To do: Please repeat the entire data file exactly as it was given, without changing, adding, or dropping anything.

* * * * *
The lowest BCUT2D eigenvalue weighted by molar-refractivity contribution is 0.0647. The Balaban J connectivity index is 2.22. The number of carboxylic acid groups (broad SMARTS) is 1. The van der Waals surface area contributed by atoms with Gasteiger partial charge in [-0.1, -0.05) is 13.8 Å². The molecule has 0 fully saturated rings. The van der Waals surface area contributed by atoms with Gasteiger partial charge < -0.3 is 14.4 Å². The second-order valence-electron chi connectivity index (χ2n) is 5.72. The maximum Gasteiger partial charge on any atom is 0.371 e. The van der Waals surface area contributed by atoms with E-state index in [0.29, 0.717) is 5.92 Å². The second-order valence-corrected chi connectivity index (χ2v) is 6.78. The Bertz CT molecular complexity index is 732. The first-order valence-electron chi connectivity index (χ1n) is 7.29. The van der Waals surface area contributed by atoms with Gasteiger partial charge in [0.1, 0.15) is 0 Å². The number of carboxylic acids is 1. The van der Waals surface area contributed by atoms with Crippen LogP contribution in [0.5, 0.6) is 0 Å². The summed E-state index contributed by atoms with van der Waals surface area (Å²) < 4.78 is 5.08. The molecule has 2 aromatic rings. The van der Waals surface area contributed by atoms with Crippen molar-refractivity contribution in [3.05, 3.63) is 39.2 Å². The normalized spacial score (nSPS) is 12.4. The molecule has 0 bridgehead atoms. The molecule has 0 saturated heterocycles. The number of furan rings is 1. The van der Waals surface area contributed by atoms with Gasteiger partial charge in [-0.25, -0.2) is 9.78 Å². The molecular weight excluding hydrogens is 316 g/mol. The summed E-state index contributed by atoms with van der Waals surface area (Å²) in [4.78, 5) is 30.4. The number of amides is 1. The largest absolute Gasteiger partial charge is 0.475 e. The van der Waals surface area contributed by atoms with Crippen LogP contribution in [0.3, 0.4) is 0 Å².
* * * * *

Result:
The lowest BCUT2D eigenvalue weighted by molar-refractivity contribution is 0.0647. The Balaban J connectivity index is 2.22. The number of carboxylic acid groups (broad SMARTS) is 1. The van der Waals surface area contributed by atoms with Gasteiger partial charge in [-0.1, -0.05) is 13.8 Å². The molecule has 0 fully saturated rings. The van der Waals surface area contributed by atoms with Gasteiger partial charge < -0.3 is 14.4 Å². The second-order valence-electron chi connectivity index (χ2n) is 5.72. The maximum Gasteiger partial charge on any atom is 0.371 e. The van der Waals surface area contributed by atoms with E-state index in [0.29, 0.717) is 5.92 Å². The second-order valence-corrected chi connectivity index (χ2v) is 6.78. The Bertz CT molecular complexity index is 732. The first-order valence-electron chi connectivity index (χ1n) is 7.29. The van der Waals surface area contributed by atoms with Gasteiger partial charge in [0.1, 0.15) is 0 Å². The number of carboxylic acids is 1. The van der Waals surface area contributed by atoms with Crippen LogP contribution in [0.5, 0.6) is 0 Å². The summed E-state index contributed by atoms with van der Waals surface area (Å²) < 4.78 is 5.08. The molecule has 2 aromatic rings. The van der Waals surface area contributed by atoms with Crippen molar-refractivity contribution in [3.05, 3.63) is 39.2 Å². The normalized spacial score (nSPS) is 12.4. The molecule has 0 bridgehead atoms. The molecule has 0 saturated heterocycles. The number of furan rings is 1. The van der Waals surface area contributed by atoms with Gasteiger partial charge in [-0.25, -0.2) is 9.78 Å². The molecular weight excluding hydrogens is 316 g/mol. The summed E-state index contributed by atoms with van der Waals surface area (Å²) in [4.78, 5) is 30.4. The number of amides is 1. The largest absolute Gasteiger partial charge is 0.475 e. The van der Waals surface area contributed by atoms with Crippen LogP contribution in [0.3, 0.4) is 0 Å².